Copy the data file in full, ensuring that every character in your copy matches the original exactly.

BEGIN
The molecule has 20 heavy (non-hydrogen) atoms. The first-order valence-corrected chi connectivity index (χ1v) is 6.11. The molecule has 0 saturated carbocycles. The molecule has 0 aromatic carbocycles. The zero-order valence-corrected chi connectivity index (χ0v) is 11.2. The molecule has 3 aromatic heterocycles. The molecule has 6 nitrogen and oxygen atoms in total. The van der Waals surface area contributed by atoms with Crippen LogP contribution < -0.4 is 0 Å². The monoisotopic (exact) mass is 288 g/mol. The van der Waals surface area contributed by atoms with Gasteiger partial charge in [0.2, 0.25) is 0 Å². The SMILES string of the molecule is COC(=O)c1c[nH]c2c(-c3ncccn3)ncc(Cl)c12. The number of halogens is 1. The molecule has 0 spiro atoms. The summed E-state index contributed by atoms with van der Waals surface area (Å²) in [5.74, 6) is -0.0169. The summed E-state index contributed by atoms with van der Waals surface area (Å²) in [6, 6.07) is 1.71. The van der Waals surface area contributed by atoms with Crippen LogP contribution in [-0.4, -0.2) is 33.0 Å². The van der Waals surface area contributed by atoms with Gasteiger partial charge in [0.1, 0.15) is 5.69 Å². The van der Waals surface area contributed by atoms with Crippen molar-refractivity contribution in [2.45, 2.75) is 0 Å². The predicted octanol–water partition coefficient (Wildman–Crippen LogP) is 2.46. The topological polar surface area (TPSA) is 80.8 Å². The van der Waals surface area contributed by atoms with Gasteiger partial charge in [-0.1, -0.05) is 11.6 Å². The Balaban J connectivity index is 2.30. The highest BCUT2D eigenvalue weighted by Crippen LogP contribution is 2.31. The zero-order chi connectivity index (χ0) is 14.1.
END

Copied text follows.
The molecule has 20 heavy (non-hydrogen) atoms. The first-order valence-corrected chi connectivity index (χ1v) is 6.11. The molecule has 0 saturated carbocycles. The molecule has 0 aromatic carbocycles. The zero-order valence-corrected chi connectivity index (χ0v) is 11.2. The molecule has 3 aromatic heterocycles. The molecule has 6 nitrogen and oxygen atoms in total. The van der Waals surface area contributed by atoms with Crippen LogP contribution < -0.4 is 0 Å². The monoisotopic (exact) mass is 288 g/mol. The van der Waals surface area contributed by atoms with Gasteiger partial charge in [0.2, 0.25) is 0 Å². The SMILES string of the molecule is COC(=O)c1c[nH]c2c(-c3ncccn3)ncc(Cl)c12. The number of halogens is 1. The molecule has 0 spiro atoms. The summed E-state index contributed by atoms with van der Waals surface area (Å²) in [5.74, 6) is -0.0169. The summed E-state index contributed by atoms with van der Waals surface area (Å²) in [6, 6.07) is 1.71. The van der Waals surface area contributed by atoms with Crippen LogP contribution in [-0.4, -0.2) is 33.0 Å². The van der Waals surface area contributed by atoms with Gasteiger partial charge in [0.1, 0.15) is 5.69 Å². The van der Waals surface area contributed by atoms with Crippen molar-refractivity contribution in [2.45, 2.75) is 0 Å². The predicted octanol–water partition coefficient (Wildman–Crippen LogP) is 2.46. The topological polar surface area (TPSA) is 80.8 Å². The van der Waals surface area contributed by atoms with Gasteiger partial charge in [-0.1, -0.05) is 11.6 Å². The Balaban J connectivity index is 2.30. The highest BCUT2D eigenvalue weighted by Crippen LogP contribution is 2.31. The zero-order chi connectivity index (χ0) is 14.1.